Wednesday 12 August 2020

On Beinn Bhan of Applecross


A recent trip west produced a wonderful camp, awful midges, tough boggy walking, brilliant views, spectacular rock scenery, and an early return home due to a forecast for thunderstorms.

Beinn Bhan on the Applecross peninsula is one of the most impressive Torridonian sandstone hills with its series of magnificent corries and some of the biggest and steepest cliffs yet because it doesn’t reach the magic Munro figure (by all of nineteen metres) its not very frequented, as can be seen by the lack of paths. 

I’d wanted to camp in one of the corries ever since my first visit and with a good weather forecast and a desire to roam a bit further than the Cairngorms this seemed the time. A drive across the country revealed no roadside tents and only a few campervans and I wondered just how localised the much-publicised problems actually are.

A good path, the only one of the trip, led away from the road for a few kilometres. I left it for a sketchy narrow path to Lochan Coire na Poite, situated between the towering rock faces called A’Phoit and A’Chioch. Here I wanted to camp. It is not an ideal place, however. Most of the terrain is boggy and tussocky. It took a fair bit of searching to find a fairly dry spot atop one of the many knolls around the lochan and once I stopped to pitch the tent clouds of midges rose up. As fast as possible I was inside, doors zipped shut and a mosquito coil burning. 

Heat woke me. In sunshine a closed nylon tent becomes a hothouse very quickly. I unzipped the doors and looked out. The sun had just climbed above a bank of cloud on the eastern horizon. The lochan sparkled in the early light. There were only a few midges. Quickly dressed I was soon outside, wandering round the loch, gazing at the water and the cliffs and taking photographs. Breakfast could wait.


By the time I set off thin clouds were slipping across the sky. The ascent up steep, boggy slopes laced with little crags was tough in the heat. There was no path and the rough terrain meant maintaining a rhythm was impossible. But the views to the Torridon hills behind me were wonderful and a justification for many stops. 


Finally, the angle eased, and I was on the long ridge of Beinn Bhan, which stretches some six kilometres. Suddenly the walking was easy. Out across the sea the ragged silhouette of the Cuillin Ridge on the Isle of Skye came into view. I followed the rim of the corries round to the summit of Beinn Bhan, staring down into the depths and marvelling at the vast stratified cliffs.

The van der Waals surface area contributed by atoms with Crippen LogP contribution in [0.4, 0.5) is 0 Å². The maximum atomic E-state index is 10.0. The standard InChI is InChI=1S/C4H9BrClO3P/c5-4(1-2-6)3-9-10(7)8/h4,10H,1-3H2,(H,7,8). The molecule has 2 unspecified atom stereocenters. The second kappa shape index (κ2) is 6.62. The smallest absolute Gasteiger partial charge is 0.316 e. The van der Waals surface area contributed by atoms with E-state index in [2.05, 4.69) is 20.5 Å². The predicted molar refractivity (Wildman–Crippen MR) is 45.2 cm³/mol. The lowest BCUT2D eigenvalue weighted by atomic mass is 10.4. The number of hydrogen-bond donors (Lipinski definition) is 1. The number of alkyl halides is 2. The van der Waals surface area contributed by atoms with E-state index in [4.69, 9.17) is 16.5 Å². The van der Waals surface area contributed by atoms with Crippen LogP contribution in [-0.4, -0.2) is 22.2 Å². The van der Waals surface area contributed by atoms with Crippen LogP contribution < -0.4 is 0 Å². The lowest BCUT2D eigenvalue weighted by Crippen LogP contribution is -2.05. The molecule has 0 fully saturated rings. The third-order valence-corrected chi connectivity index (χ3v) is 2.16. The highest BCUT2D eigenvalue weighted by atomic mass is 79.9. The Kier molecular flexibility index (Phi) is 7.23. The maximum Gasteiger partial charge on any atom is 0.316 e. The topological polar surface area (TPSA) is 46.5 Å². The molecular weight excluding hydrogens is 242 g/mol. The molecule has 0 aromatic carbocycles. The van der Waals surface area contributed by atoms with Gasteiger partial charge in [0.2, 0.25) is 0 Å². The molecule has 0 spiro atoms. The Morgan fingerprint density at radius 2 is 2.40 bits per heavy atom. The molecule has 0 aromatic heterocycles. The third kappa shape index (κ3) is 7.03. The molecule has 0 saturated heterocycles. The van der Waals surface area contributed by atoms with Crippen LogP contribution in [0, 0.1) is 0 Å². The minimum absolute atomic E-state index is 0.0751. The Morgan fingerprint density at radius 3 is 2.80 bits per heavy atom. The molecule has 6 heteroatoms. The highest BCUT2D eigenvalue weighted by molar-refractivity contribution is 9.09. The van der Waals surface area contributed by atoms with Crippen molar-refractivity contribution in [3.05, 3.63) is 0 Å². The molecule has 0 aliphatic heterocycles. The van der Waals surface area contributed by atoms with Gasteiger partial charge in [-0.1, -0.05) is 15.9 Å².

The descent was less steep than the ascent but still tough due to the rough boggy terrain and fierce heat. I found traces of a path that came and went. In the distance four figures were descending ahead of me, the only people I saw all day.


I had planned on a second night out and another ascent but a forecast for thunderstorms had been at the back of my mind all day. After my experiences in the Colorado Rockies a year earlier I really didn’t want to be in the mountains in a thunderstorm if it could be avoided. I certainly wasn’t going to risk a high camp. But a low, sheltered one would mean midges and a thunderstorm could still be worrying. Home, I decided. I’d had a superb camp and a superb walk. It was enough.



  1. Great photos of a cracking area Chris. I'm surprised you didn't camp on the wee beach at the loch but then maybe the water level was too high. That was my plan last autumn but stormy weather prompted a relocation to the camp site at Sheildaig 😊

  2. The wee beach didn't look that appealing! There was just room for the tent. I thought if I camped above the water there might be a breeze and fewer midges. Not so!

  3. Hi Chris. Is that the new flex capacitor you were using on this walk? Would you rate it over the previous version? It's on my list of options for a trip next summer.

    1. Hi Andrew, that is the new Flex Capacitor. It's actually not much different to the original. There's a second mesh shoulder strap pocket, the hydration pack can be hung on the back as a mesh pocket,two hipbelt sizes rather than four, and a choice of black or white rather than grey.

    2. Thanks - it doesn't look too different in the photos online. How do you feel it performs compared to a more traditional design such as the Mariposa or the Osprey Exos, given the "novel" zip top. It's always a struggle trying to get a feel for a new pack when nowhere north of Hadrian's Wall seems to stock them...

  4. It requires packing a little differently of course but I soon got used to that. Overall I like it. I used it on a month long walk in the Colorado Rockies a year ago and was happy with it. Have you read my review?